The answer to the question; “Do physical activities benefit the brain as you age” is yes, according to research studies. Studies show that physical activities and exercise are good for our hearts, lungs, muscles, joints, waistlines, and ability to carry out everyday activities. Epidemiological studies suggest that physical exercise may also play a role in reducing risk for Alzheimer’s disease and age-related cognitive decline. This is important, especially because it is estimated that by the year 2050, more than 115 million people will have dementia worldwide. Exercise, like the cycling shown in the picture own the right, is associated with improved blood flow to the brain and neuronal connectivity and maintenance or improvement in brain volume.
In an article in the Journal of American Medical Association by Kaycee M. Sink and colleagues titled: Effect of a 24-Month Physical Activity Intervention vs Health Education on Cognitive Outcomes in Sedentary Older Adults. JAMA, 2015; 314 (8): 781 DOI: 10.1001/jama.2015.9617 the researchers found that “Cognitive function remained stable over 2 years for all participants. We cannot rule out that both interventions were successful at maintaining cognitive function,” the authors write. Participants in the physical activity group who were 80 years or older and those with poorer baseline physical performance had better changes in executive function composite scores compared with the health education group. “This finding is important because executive function is the most sensitive cognitive domain to exercise interventions, and preserving it is required for independence in instrumental activities of daily living.”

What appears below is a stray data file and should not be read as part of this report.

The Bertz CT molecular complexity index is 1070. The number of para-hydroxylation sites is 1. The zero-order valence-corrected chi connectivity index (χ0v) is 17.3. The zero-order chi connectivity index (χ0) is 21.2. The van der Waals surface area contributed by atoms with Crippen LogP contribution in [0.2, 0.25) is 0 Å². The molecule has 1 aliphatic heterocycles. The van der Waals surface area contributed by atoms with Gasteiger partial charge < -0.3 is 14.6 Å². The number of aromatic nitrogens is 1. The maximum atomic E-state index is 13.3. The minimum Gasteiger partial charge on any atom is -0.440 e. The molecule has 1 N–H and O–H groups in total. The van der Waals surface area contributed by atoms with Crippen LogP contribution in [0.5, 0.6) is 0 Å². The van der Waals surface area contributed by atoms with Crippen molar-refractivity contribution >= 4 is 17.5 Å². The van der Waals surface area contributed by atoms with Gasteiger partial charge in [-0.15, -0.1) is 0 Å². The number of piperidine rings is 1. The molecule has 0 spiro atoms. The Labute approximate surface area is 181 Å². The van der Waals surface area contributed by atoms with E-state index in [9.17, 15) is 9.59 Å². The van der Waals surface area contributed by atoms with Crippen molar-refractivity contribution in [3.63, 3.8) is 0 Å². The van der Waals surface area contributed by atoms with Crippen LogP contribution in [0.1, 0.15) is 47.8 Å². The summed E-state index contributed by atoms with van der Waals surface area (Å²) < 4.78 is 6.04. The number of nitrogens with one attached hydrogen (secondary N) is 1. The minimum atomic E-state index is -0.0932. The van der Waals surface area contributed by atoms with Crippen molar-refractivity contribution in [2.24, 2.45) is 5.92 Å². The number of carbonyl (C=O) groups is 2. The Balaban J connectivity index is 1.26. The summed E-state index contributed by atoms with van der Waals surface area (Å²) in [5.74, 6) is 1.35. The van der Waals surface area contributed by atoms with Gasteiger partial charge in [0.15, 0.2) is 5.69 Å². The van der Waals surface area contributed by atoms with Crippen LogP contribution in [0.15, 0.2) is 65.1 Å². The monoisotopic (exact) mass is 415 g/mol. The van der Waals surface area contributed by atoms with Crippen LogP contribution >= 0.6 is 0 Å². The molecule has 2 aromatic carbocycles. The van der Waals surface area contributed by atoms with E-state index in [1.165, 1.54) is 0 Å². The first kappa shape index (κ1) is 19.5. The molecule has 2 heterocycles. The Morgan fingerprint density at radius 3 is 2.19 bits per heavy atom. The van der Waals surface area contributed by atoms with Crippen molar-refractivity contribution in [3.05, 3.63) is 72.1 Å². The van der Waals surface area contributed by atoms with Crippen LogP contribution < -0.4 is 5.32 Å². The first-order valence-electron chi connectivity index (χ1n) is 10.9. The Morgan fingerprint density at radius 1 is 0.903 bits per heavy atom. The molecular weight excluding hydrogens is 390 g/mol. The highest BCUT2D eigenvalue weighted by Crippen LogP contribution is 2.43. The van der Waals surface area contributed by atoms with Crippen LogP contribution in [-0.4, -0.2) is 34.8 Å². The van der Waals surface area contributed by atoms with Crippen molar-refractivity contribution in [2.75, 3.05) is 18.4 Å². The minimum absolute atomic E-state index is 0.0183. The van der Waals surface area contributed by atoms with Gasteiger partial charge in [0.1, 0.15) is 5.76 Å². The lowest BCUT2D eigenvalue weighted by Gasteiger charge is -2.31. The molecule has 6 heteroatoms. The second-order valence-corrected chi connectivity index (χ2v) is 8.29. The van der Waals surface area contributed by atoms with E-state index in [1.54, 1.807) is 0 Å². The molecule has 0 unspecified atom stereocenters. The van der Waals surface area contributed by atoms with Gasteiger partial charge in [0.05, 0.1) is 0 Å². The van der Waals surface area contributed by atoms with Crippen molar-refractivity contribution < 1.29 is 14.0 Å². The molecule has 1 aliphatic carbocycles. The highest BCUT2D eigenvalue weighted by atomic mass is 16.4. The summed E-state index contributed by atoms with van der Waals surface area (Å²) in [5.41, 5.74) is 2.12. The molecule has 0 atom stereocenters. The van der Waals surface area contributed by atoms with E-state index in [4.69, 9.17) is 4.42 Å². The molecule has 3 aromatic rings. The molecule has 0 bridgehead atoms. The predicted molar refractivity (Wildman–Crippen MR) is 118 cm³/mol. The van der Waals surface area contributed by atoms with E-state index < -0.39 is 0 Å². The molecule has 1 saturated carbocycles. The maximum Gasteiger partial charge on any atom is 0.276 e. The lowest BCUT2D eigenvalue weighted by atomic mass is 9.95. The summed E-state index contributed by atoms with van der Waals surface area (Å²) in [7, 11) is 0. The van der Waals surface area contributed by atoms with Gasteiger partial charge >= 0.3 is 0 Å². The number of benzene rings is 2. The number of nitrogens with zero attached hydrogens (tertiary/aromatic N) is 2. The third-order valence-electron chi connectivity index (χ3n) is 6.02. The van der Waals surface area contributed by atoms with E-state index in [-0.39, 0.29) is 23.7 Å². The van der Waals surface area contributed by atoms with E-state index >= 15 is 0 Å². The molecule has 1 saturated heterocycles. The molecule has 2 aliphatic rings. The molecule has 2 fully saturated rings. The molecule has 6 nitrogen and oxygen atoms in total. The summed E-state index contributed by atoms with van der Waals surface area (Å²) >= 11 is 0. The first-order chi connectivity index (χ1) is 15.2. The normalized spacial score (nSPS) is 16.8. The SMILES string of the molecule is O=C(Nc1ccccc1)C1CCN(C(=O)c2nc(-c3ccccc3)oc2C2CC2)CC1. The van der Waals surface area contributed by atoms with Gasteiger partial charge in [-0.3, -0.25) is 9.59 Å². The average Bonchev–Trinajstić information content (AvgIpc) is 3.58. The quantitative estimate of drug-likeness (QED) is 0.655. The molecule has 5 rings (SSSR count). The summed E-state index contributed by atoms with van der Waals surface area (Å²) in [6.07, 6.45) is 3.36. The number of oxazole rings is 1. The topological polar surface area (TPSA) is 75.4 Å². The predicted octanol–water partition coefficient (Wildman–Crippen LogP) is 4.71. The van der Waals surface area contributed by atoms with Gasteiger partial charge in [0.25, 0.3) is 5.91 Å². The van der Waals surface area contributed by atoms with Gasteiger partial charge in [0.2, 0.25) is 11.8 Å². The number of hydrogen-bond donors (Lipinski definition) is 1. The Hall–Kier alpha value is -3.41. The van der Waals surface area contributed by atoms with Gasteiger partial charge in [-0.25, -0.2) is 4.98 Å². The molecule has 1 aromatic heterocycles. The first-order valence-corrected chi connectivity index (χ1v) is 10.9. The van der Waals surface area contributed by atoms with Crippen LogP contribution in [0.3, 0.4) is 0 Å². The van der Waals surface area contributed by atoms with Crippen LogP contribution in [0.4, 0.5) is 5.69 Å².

Exercise results in improvement in the functions of several areas of the brain. These include areas like the medial temporal lobe and the pre-frontal cortex which that control memory and thinking respectively.
Exercise and the Brain
A study conducted by researchers at the University of Pittsburgh, University of Illinois, Rice University, and Ohio State University shows that one year of moderate physical exercise can increase the size of the brain’s hippocampus in older adults, leading to an improvement in spatial memory. It is considered the first study of its kind focusing on older adults who are already experiencing atrophy of the hippocampus, the brain structure involved in all forms of memory formation. The study appeared in the Jan. 31, 2011 Proceedings of the National Academy of Sciences. Thus, exercise helps to maintain good, and even great brain function as you grow older.
Other studies have shown that exercise reduces stress and anxiety and improves mood and sleep. Problems in these areas can contribute to cognitive impairment
So, take action, start exercising.
Standard recommendations are half an hour of moderate physical activity five days of the week, or 150 minutes a week. If you cannot meet this goal right away, start with a few minutes a day. Then, gradually increase the amount of exercise by five or 10 minutes every week until you reach your set goal.
You can walk, bike, swim, play tennis or climb stairs. Household chores such as mopping and dusting hard floor surfaces, thoroughly cleaning bathrooms and vacuuming and sweeping all the doors in the house that gets your heart pumping so much that you break out in a light sweat.
So, eat healthy, keep moving, exercise at least three times a week, 45 minutes to one hour per session, keep learning new things and you are on your way to wellness and you would avoid rust. Please share with us your experiences about any or some of these ideas regarding the beneficial effects of physical activities on your capacity to be alert and to recall information, faces and events. The ads on the right side of this page deal with physical and mental fitness, exercise equipments and tools, healthy diets, books on healthy living, wellness and wellbeing. Please feel free to check them out.